Our son went on a camping trip with his 5th grade class last week. He was gone four days, spent three nights bunking with eight of his classmates and a high school chaperone. They shared a cabin (with heated floors and a private bathroom), one of many scattered around Camp Arroyo, nestled in the eastern foothills of the San Francisco Bay.
High drama days before he left. Lots of spontaneous hugs. He’d grab me on the stairs, or in the kitchen while I stood cooking at the stove, wrap his arms around my waist, bury his face in me and say, “I’m going to miss you, mom.” And, of course I returned the sentiment, which seemed to sate him, and me momentarily. I put on a brave front, but as his day of departure drew nearer I dreaded how much I’d surely miss him.
Other than rare sleepovers at local friends, my son’s first overnight experience without mom or dad was the previous weekend on his first Boy Scout campout. He didn’t seem all that enamored with camping. Dirty and tired when he got back (after less than 24 hours away), he endlessly repeated, “It’s so great to be home.”
My son was not the only kid feeling nervous about the 5th grade campout. Two of his friends admitted feeling scared, one never having had a sleepover anywhere but relatives. Several parents laughingly confessed to feeling anxious about missing their kids over the four days they’d be gone. Many had yet to be away from their children for more than a weekend at most.
I, too, felt apprehensive. My child wouldn’t be safe at home where I could watch out for him, be there for him if need be. A long time ago, when I was in my late teens, my mother told me she never fell asleep all the way until her kids were safely ensconced in their beds at night. Only then would she be able to rest. At the time I figured she was trying to guilt me out for coming in late a lot. But as I helped my son pack for camp the night before his departure, I anticipated three restless nights without him.
Dropped him off at school the next day like any other morning, except for the sleeping bag and pillow he put down on the curb so he could hug me goodbye. He held me hard, and long, which was weird right in front of his school and classmates like we were. I hugged him back, tried to transfer my love without too much drama and left. Heavy sigh as I drove away, watching him in my rear view mirror struggle with his gear and then disappear into the school.
And quite unexpectedly, I burst out crying.
My son was growing up. He needed me less and less. As he moved into his teen years we’d naturally separate, until he’d no longer be completely immersed in my life. We’d been bonded for 11 plus years and I could feel it coming to an end. And sadness consumed me on my way back home, but only for the first block from the school.
As suddenly as I started crying, I stopped. The next four days I didn’t have to stop working at 2:30 p.m. (and 1:00 p.m. every Wednesday) when he came home from school. I didn’t have to be the constant nag, reminding him every other minute to study, practice guitar, do his homework or his chores. The dinner menu didn’t need to be altered to my son’s particular tastes. Sushi was a distinct possibility since our daughter was generally open to trying different foods. And best of all, I didn’t have to play ref or break up their petty sibling rivalries.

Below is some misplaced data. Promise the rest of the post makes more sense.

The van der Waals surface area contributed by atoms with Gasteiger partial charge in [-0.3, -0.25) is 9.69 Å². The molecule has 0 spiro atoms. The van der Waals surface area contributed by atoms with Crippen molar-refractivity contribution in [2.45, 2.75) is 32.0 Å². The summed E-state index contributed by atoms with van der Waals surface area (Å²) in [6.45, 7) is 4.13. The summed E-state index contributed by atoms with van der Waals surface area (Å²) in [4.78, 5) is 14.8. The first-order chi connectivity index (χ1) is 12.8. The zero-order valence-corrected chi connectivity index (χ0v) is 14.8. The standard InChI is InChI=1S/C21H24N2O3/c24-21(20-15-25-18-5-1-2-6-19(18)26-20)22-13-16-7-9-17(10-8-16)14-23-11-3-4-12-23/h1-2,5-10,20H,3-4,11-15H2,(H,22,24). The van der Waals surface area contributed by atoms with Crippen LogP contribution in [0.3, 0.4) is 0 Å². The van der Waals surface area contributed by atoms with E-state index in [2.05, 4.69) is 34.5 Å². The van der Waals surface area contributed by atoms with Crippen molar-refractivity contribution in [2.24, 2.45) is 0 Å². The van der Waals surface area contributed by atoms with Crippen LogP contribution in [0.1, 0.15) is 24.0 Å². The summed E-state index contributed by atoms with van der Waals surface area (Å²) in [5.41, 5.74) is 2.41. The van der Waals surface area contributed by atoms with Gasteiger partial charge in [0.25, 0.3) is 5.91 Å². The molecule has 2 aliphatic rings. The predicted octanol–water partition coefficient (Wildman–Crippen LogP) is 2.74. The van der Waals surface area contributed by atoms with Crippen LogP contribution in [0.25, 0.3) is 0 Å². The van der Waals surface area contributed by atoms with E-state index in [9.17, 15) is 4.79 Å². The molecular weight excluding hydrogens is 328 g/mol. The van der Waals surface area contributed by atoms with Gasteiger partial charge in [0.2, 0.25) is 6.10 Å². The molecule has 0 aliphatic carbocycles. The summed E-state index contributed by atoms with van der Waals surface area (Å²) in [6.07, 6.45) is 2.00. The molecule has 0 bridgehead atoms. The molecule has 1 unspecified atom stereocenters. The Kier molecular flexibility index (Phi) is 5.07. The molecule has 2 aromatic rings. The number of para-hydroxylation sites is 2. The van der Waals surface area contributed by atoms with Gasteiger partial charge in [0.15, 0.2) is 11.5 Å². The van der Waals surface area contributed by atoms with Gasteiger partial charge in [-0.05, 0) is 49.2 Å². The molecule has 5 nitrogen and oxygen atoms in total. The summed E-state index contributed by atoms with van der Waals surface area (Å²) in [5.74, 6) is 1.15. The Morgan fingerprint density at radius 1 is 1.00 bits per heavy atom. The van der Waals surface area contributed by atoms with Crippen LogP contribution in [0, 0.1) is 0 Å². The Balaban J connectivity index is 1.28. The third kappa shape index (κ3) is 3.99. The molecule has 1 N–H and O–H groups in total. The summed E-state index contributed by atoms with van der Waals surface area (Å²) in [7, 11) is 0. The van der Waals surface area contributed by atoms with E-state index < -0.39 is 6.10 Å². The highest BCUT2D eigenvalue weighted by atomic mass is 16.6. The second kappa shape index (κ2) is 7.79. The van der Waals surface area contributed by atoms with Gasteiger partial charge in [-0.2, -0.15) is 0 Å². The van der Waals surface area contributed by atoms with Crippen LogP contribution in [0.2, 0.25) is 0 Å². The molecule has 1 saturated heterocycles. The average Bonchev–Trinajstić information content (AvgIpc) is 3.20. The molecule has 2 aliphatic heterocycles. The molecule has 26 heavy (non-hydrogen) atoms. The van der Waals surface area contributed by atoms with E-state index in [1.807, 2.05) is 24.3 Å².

The four days my son was away with his 5th grade class passed in the blink of an eye. I published two new articles, finished the second chapter of the final, final, final...etc. draft of my second novel, finished the French screens I was building, found and set my daughter up with a great new 2nd grade math program, and shared with her some of the best Japanese food ever—turning her on to a brand new cuisine. There were no sleepless nights while my son was gone.
He hugged me when I picked him up from school after his trip last Friday. His embrace was warm, and tender as usually, but over quickly. He pulled away, looked around and then picked up his stuff. I carried his pillow to stop him dragging it along the ground as we walked home. He told me about his time away, but I had to prompt him a lot, and though he insisted he was just tired, I felt a contextual difference between us, a distance imposed by him, or me, or both.
We were quiet for quite a bit of the walk, but it didn’t feel awkward. He seemed introspective, more grown up than little kid. His youth, like much of our time together was passing, as it should be, but none the less, there is sadness in this. The upside is as my son moves on, I get to as well. As he embarks on life on his own, I can get back to mine—the life that became secondary when my kids arrived on the scene. From the day they were born they’ve been my first priority, and though perhaps they always will be, their daily demands are getting less as they become more self-sufficient. And as we all grow and mature, I find I no longer fear, but accept and even welcome the separation occurring between us.